Sunday, April 25, 2010

Gummi bears in the wash

I need to outgrow the habit of putting food in my pockets. I got back from another five day river trip today, and like the responsible adult I pretend to be, am doing laundry. The great thing about the spin cycle is that it nicely separates the candy wrappers, soggy gummi bears, nail clippers, twigs, change, and rocks from my pants and socks. The chapstick never fairs as well, unfortunately.
I tried something new on this past river trip. I attempted to record bits of events throughout the day, though out the trip. I attempted. I failed. I made two entries and both are distinctly grumpy in flavor as they were written on days when the wind was threatening to fling me and my boat into the sharp rocks and spiky plants. So, I’ll just record my usual summary of what immediately comes to mind about the last few weeks.
Well, the last five days were spent river rafting and shocking fish. The weather vacillated between April and January. The river greeted us with rain and gusts of wind on our first day. I lost an oar (but got it back). I caught it on a rock and sent it flying as I was furiously flailing away from the rocks towards which the wind was pushing me. I have amassed the most interesting collection of blisters on my hands. Everyone else seems to have settled into calluses. Not me. I just get new blisters in new spots on each trip. Eventually they will run out of new territory to colonize and be forced to form calluses. Or so I tell myself.
The high water made the San Juan a much more exciting river to row. Stretches that had been flat water on previous trips presented as washboards of waves and the current made each stroke more of an effort.
I gear boated the first day, which meant that all I had to do was get from point A to B then to C (and set up lunch) then to D and finally Camp (E?) before the shock boats. Gear boating is supposed to be your relaxing day on the river, but the increase in weather had an inverse relationship with my relaxation abilities. (AAAAAH Not the Rock!!!)
The weather was better the following days but still threw windy temper tantrums on a regular basis. We caught the usual cast of fishes: Catfish, Pike minnow, bullheads, and suckers. I was only stabbed by one catfish on this trip. I think I am getting better at this!
There is one good thing about the serrated razor blades that serve as catfish fins. The little buggers practically net themselves. All you have to do is get the net near the catfish and it gets its spiky little self stuck in there. Of course, you then have to untangle the slimy pokey thing from the net which is generally when the stabbing happens. It could be worse. It could be a carp.
That’s it. I am going to have a bowl of lucky charms, fold my laundry, and go to bed. There better not be any gummibears stuck to my sheets.
And a few photographs for you viewing pleasure:

last night on the river, from the camp site.

cool, catfish leeches!

wait... I thought we were hiking to an arch. oh well, this is cool, too. (but maybe we'll take the map next time)

when was the last time you looked closely at a lichen? I suggest you try it. Amazing (and no, I am not on drugs I swear)

Cryptobiotic soil, also AMAZING!

Sunday, April 11, 2010

catfish and goblins

Here I am in Moab sitting down to a lunch of a more than slightly blackened grilled cheese sandwich. The appearance of which, I tell myself, reflects an inability to multitask and not a complete deficiency in cooking skills (or so I hope). Sometimes I wonder at how I used to cook for 40-60 people in the co-op days.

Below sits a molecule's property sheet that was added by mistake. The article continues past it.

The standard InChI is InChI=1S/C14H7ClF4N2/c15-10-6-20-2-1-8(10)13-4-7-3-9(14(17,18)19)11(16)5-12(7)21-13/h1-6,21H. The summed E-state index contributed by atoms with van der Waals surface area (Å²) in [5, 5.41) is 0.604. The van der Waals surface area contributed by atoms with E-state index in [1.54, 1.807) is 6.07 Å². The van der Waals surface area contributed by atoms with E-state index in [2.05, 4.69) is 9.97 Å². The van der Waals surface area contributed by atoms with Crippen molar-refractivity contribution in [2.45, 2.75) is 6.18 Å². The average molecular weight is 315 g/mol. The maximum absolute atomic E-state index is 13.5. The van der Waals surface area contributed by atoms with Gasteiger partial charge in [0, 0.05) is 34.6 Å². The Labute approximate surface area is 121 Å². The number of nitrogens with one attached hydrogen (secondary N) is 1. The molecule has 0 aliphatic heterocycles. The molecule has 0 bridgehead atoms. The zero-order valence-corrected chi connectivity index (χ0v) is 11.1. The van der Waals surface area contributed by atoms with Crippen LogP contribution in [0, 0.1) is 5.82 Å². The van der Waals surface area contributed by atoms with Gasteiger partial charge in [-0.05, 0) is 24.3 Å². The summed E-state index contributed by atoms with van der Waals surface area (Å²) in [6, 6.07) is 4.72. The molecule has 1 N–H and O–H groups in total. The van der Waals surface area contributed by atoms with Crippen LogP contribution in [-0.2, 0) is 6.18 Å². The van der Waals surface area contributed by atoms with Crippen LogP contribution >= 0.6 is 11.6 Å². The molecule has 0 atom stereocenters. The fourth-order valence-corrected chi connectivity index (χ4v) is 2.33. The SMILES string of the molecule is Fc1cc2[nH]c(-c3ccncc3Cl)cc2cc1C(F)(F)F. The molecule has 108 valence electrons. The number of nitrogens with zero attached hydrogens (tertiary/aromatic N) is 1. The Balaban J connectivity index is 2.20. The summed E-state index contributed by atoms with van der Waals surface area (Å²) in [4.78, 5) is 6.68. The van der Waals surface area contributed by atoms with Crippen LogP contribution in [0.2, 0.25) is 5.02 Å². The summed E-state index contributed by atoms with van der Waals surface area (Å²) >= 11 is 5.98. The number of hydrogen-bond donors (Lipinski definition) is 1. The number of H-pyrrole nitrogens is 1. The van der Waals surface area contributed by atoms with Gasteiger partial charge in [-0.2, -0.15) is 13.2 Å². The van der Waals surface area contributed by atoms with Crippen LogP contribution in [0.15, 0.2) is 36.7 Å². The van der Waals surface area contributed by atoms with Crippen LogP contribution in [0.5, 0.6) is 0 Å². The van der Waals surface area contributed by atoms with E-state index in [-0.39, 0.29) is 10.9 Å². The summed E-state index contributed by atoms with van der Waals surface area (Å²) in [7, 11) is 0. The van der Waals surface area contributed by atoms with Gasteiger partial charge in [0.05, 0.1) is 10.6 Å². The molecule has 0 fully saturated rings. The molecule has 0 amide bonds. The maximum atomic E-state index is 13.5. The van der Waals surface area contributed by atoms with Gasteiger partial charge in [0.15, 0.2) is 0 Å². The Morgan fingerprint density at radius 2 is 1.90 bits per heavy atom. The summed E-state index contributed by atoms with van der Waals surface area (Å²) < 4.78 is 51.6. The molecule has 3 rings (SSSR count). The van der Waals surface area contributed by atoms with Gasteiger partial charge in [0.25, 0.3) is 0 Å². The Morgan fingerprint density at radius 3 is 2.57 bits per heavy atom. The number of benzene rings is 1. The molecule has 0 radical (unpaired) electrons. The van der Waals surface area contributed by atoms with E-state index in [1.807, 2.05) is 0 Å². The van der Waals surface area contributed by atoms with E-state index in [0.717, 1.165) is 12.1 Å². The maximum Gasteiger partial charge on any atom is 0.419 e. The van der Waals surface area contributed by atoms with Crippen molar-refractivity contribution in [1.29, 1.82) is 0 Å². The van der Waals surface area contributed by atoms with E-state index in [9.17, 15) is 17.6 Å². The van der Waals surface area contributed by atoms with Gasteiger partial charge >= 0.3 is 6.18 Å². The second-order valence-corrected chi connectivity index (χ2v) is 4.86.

The last two weeks have been filled with lots of desert and river work/fun. I became a gainfully employed “fish squeezer” on March 30th. April first we launched on the San Juan for a week of rowing and fish zapping. We are monitoring endangered species (Colorado pike minnow and razorback suckers) and removing unwelcome invaders (catfish, carp, brown trout, etc). On the last trip I learned how to paddle a shock boat. On this trip I hope to get some practice with the dutch oven. How else do you make brownies on a river?

So, I spend my work week river rafting and fish flinging. When the weekend comes I take a break from this tough life with various hiking adventures. Arches National park is right down the road and someday I might even make it to Canyon Lands. There are great hiking adventures right in town. Petroglyphs lurk around rocky corners and absurdly augmented jeeps roam the landscape like drunken mountain goats.

Yesterday I headed out of town to explore a pair of slot canyons (bell and little wild horse) with a fellow fish squeezer. It’s a non-technical hike (no ropes or skills needed) but we were still a little surprised to find ourselves sharing the narrow canyon corridors with screaming babies in backpacks and several troops of grumpy grumbling kids (there were plenty of happy kids too, but they didn’t make nearly as much noise). The scenery was great, the hike amazing, but next time I think we will figure out which day of the week it is before we get to the trail head ( ohhhhh, it’s Saturday…. Oops).

We finished our hike with plenty of sunlight remaining and decided to explore Goblin Valley State park. It’s truly in the middle of nowhere, but highly worth the visit. I could try to describe it in words, but out of laziness I’ll just upload the photos instead.

On Tuesday morning I will be heading back to the river for a second round of fish filled fun. Is there an aspect of my life you want to hear more about? Want a species list of every herp I have seen so far? Wish I would write more than once every 6 months? That’s what the comments are for!! (hint hint).